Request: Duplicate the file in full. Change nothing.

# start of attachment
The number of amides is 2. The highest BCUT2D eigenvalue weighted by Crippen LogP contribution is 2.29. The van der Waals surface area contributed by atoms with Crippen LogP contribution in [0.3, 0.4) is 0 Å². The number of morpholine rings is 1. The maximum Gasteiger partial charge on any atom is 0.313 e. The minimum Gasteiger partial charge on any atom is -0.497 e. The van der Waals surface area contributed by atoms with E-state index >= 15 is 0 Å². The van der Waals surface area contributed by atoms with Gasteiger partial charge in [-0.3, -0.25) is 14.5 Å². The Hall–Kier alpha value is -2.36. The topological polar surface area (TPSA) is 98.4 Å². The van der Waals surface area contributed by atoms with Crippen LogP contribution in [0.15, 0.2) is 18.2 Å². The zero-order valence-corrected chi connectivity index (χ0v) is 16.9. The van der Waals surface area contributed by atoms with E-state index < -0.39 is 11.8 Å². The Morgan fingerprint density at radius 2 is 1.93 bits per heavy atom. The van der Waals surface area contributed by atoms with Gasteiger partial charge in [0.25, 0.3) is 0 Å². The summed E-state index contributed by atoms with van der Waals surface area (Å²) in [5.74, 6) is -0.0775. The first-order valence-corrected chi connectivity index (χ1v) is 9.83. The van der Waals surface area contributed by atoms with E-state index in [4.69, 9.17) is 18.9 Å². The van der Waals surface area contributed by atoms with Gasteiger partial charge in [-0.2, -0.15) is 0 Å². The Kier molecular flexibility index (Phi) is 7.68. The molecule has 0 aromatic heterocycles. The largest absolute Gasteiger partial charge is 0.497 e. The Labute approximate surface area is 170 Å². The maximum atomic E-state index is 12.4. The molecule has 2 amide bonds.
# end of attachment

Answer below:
The number of amides is 2. The highest BCUT2D eigenvalue weighted by Crippen LogP contribution is 2.29. The van der Waals surface area contributed by atoms with Crippen LogP contribution in [0.3, 0.4) is 0 Å². The number of morpholine rings is 1. The maximum Gasteiger partial charge on any atom is 0.313 e. The minimum Gasteiger partial charge on any atom is -0.497 e. The van der Waals surface area contributed by atoms with E-state index >= 15 is 0 Å². The van der Waals surface area contributed by atoms with Gasteiger partial charge in [-0.3, -0.25) is 14.5 Å². The Hall–Kier alpha value is -2.36. The topological polar surface area (TPSA) is 98.4 Å². The van der Waals surface area contributed by atoms with Crippen LogP contribution in [0.15, 0.2) is 18.2 Å². The zero-order valence-corrected chi connectivity index (χ0v) is 16.9. The van der Waals surface area contributed by atoms with E-state index < -0.39 is 11.8 Å². The Morgan fingerprint density at radius 2 is 1.93 bits per heavy atom. The van der Waals surface area contributed by atoms with Gasteiger partial charge in [0.25, 0.3) is 0 Å². The summed E-state index contributed by atoms with van der Waals surface area (Å²) in [5.74, 6) is -0.0775. The first-order valence-corrected chi connectivity index (χ1v) is 9.83. The van der Waals surface area contributed by atoms with E-state index in [4.69, 9.17) is 18.9 Å². The van der Waals surface area contributed by atoms with Gasteiger partial charge in [-0.2, -0.15) is 0 Å². The Kier molecular flexibility index (Phi) is 7.68. The molecule has 0 aromatic heterocycles. The largest absolute Gasteiger partial charge is 0.497 e. The Labute approximate surface area is 170 Å². The maximum atomic E-state index is 12.4. The molecule has 2 amide bonds.